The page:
Originally published at Cassie Alexander. You can comment here or there.
Hey all -- it's guest blog time! This one is from Nancy Fulda, who has an extensive short story list, and an anthology -- and who also just won the Jim Baen Memorial writing contest this year! She's transitioning from shorts to novels, and I'll get out of the way now and let her talk....
Shorts vs. Novels -
So I've published at Asimov's, Apex, and Jim Baen's Universe. At this point I've got a feel for what makes short stories tick. I'm also muddling through the middle of my first novel: A colonized world story in which giant roving caravans circle the planet to remain in the habitable twilight regions -- and I most definitely do not yet understand what makes novels tick.
I'm starting to realize, however, that some of the habits I picked up writing short stories have become my enemies in this novel thing. Here's what I've observed.
Every new writer knows that infodumping is the cardinal sin of the short story world. Very few magazine editors are willing to wade through three paragraphs detailing the cultural nuances of nomadic amphibious aliens. I didn't either, when I read slush for Baen's Universe.
Accordingly, I learned to leave out exposition wherever possible. In fact, I tend to edit out exposition subconsciously. I never even think of putting it on paper.
Turns out, that's not such a good skill when it comes to novel writing. The books I love most immerse me in a world utterly different from my own. Arrakis, Pern, Barrayar, Chalion... I crave deep information about these planets, and fortunately the author always delivered. When I've critiqued novels for friends, I generally want to know more about the world they've created, not less.
So: Infodumping, no longer evil. I know I've got to be smart about it. I can't launch into a ten-page history lesson and expect readers to go along. But I can reveal a lot more than I did when I only had a few thousand words to work with.
I have this habit of writing stories that are too big for my word count. Interstellar empires, confrontations between Good and Evil, the downfall of a terrorist organization: I occasionally attempt to cram a trilogy's worth of events into a 10,000 word novelette.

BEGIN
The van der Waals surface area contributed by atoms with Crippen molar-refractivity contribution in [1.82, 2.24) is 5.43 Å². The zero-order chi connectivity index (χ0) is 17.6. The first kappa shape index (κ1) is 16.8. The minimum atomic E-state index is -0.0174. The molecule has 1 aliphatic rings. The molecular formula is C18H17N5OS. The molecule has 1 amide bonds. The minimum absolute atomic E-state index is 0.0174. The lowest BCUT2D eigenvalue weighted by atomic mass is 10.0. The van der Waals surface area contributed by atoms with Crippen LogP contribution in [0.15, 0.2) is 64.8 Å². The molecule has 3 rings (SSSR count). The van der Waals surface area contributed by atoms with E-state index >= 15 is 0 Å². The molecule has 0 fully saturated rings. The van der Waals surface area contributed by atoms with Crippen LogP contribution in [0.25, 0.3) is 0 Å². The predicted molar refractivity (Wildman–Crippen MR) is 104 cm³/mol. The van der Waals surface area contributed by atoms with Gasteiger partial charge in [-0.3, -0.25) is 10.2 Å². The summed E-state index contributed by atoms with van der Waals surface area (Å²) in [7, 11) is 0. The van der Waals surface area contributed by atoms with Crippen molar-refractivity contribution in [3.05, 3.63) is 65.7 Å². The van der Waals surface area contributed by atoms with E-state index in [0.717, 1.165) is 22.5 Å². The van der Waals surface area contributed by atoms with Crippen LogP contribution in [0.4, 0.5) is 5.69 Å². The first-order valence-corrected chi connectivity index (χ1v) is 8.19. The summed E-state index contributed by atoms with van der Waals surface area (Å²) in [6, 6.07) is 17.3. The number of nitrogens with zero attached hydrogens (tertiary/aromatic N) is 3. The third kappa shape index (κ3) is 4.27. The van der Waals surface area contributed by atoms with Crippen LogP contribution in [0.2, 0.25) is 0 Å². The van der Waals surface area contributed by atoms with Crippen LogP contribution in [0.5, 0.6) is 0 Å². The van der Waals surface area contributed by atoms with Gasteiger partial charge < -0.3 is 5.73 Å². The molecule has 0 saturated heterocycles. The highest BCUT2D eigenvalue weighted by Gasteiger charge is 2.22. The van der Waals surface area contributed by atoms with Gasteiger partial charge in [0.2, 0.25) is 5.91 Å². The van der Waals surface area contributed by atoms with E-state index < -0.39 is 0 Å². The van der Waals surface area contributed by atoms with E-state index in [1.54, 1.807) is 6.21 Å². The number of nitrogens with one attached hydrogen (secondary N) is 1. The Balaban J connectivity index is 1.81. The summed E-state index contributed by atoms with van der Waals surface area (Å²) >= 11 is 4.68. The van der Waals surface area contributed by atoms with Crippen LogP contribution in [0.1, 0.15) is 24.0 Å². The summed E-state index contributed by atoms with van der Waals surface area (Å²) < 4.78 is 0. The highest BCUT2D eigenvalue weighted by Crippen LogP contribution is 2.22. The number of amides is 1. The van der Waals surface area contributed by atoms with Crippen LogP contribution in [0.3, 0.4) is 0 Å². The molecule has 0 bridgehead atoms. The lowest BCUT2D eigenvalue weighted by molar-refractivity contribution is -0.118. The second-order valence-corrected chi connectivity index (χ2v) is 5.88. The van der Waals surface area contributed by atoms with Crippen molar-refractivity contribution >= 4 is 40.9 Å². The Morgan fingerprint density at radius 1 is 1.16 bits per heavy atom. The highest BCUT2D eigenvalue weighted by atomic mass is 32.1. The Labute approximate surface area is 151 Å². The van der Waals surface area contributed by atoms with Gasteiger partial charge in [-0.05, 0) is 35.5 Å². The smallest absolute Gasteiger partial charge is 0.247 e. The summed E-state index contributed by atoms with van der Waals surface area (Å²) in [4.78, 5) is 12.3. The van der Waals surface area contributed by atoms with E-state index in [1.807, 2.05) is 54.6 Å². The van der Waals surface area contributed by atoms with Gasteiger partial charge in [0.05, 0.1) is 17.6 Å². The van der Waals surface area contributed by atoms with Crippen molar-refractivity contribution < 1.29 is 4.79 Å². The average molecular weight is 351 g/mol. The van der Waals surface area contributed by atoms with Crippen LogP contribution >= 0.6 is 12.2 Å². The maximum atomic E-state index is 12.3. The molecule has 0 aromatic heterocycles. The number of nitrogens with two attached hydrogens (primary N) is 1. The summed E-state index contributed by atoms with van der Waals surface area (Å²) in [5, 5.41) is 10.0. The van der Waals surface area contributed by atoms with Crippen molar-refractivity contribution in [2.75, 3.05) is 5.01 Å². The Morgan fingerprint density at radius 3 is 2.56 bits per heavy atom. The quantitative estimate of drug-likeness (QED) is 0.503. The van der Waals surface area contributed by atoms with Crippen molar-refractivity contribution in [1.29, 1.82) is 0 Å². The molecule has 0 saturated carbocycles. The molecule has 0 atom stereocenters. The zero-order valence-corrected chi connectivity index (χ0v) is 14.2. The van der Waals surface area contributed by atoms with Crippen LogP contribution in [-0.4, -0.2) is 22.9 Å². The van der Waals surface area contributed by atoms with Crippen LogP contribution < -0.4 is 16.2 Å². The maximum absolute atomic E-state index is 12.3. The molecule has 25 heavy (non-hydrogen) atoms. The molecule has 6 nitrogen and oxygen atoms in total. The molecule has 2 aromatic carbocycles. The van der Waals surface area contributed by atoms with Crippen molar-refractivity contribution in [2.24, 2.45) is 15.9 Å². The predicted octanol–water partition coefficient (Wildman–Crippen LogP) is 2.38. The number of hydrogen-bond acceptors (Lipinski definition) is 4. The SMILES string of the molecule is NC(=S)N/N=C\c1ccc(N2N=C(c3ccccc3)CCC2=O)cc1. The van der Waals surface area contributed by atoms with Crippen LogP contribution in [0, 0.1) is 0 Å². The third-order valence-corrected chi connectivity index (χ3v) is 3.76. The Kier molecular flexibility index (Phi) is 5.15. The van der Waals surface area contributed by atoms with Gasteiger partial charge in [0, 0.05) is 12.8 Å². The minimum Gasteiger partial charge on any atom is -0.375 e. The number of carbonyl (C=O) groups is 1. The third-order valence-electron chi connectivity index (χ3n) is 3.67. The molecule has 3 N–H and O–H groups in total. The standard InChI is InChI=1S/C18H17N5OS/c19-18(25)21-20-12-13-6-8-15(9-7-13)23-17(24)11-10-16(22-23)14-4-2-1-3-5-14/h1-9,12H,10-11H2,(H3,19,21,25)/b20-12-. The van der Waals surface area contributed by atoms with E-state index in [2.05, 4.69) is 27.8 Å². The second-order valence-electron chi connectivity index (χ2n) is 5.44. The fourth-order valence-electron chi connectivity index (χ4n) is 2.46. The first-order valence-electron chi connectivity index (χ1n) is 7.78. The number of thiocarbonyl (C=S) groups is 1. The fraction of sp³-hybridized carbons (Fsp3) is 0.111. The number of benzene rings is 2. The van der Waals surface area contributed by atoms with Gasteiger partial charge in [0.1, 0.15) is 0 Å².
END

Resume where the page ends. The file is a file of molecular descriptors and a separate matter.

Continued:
(Don't try that at home.)
My failures in this regard were so spectacular that I quickly learned to narrow my scope. One character. One problem. Perhaps a side conflict or two for variety. No more than that, or the story becomes hopelessly convoluted, and too long to sell.
When I started A New Kind of Sunrise I instinctively tried to stick to this principle. The result was a story that felt flat, uninteresting, and was spread far too thin to be exciting. I went back to flesh it out and discovered the great joy of novel-writing: There is time to explore a character in context. Mikaena's struggle to understand her world still dominates the story, but I can also place her in a complex network of relationships and observe the way she and her tribemates affect each other. It's intriguing. And it's something I could never properly explore in 4000 words.
Speaking of characters, I'm realizing that flat characters don't go over very well at novel length. In the past, I've often settled for vanilla-flavored secondary characters because, heck, it's a short story. There's no time to develop a supporting cast anyway.
Imagine my shock when I noticed that in a novel, secondary characters get more screen time than the protagonist of a 2000 word short. I can't afford to leave them lackluster. And I can't rely on the plot to keep readers from noticing the cardboard sheen of those fellows in the back row, either. Holy Schmakoley... fixing this is going to take some work.
I'm sure there's more. I've still got a lot to learn about novels. Shorts, too, for that matter. But I find it helpful to realize that shorts and novels are different, and that the skill sets required for each do not completely overlap.
It makes me feel like less of a wuss for struggling so hard to finish this novel.